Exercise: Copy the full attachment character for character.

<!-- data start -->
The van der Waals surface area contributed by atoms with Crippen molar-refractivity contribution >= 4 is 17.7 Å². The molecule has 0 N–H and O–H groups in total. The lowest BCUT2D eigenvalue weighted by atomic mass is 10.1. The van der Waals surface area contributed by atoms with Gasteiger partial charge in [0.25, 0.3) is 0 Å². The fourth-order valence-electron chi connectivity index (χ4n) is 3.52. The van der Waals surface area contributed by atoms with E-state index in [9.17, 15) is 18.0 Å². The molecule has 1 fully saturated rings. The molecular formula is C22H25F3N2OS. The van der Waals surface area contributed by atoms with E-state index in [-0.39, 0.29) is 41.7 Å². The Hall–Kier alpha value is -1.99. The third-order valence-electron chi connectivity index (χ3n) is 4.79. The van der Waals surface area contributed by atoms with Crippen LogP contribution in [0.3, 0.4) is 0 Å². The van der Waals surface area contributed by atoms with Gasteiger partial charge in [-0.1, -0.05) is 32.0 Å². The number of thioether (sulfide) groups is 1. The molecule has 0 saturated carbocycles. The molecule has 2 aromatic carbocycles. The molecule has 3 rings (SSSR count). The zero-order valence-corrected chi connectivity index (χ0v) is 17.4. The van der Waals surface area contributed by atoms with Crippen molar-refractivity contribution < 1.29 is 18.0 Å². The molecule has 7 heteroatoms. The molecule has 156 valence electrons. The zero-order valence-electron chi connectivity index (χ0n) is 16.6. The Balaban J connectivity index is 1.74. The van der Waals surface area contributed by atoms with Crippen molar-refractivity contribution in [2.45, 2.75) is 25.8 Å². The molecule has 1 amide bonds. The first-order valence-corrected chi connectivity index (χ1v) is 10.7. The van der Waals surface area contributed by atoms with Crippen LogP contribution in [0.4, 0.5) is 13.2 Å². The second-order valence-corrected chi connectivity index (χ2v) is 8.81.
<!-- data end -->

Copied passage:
The van der Waals surface area contributed by atoms with Crippen molar-refractivity contribution >= 4 is 17.7 Å². The molecule has 0 N–H and O–H groups in total. The lowest BCUT2D eigenvalue weighted by atomic mass is 10.1. The van der Waals surface area contributed by atoms with Gasteiger partial charge in [0.25, 0.3) is 0 Å². The fourth-order valence-electron chi connectivity index (χ4n) is 3.52. The van der Waals surface area contributed by atoms with E-state index in [9.17, 15) is 18.0 Å². The molecule has 1 fully saturated rings. The molecular formula is C22H25F3N2OS. The van der Waals surface area contributed by atoms with E-state index in [-0.39, 0.29) is 41.7 Å². The Hall–Kier alpha value is -1.99. The third-order valence-electron chi connectivity index (χ3n) is 4.79. The van der Waals surface area contributed by atoms with Crippen LogP contribution in [0.3, 0.4) is 0 Å². The van der Waals surface area contributed by atoms with Gasteiger partial charge in [-0.1, -0.05) is 32.0 Å². The number of thioether (sulfide) groups is 1. The molecule has 0 saturated carbocycles. The molecule has 2 aromatic carbocycles. The molecule has 3 rings (SSSR count). The zero-order valence-corrected chi connectivity index (χ0v) is 17.4. The van der Waals surface area contributed by atoms with Crippen molar-refractivity contribution < 1.29 is 18.0 Å². The molecule has 7 heteroatoms. The molecule has 156 valence electrons. The zero-order valence-electron chi connectivity index (χ0n) is 16.6. The Balaban J connectivity index is 1.74. The van der Waals surface area contributed by atoms with Crippen molar-refractivity contribution in [2.45, 2.75) is 25.8 Å². The molecule has 1 amide bonds. The first-order valence-corrected chi connectivity index (χ1v) is 10.7. The van der Waals surface area contributed by atoms with Crippen LogP contribution in [0.4, 0.5) is 13.2 Å². The second-order valence-corrected chi connectivity index (χ2v) is 8.81.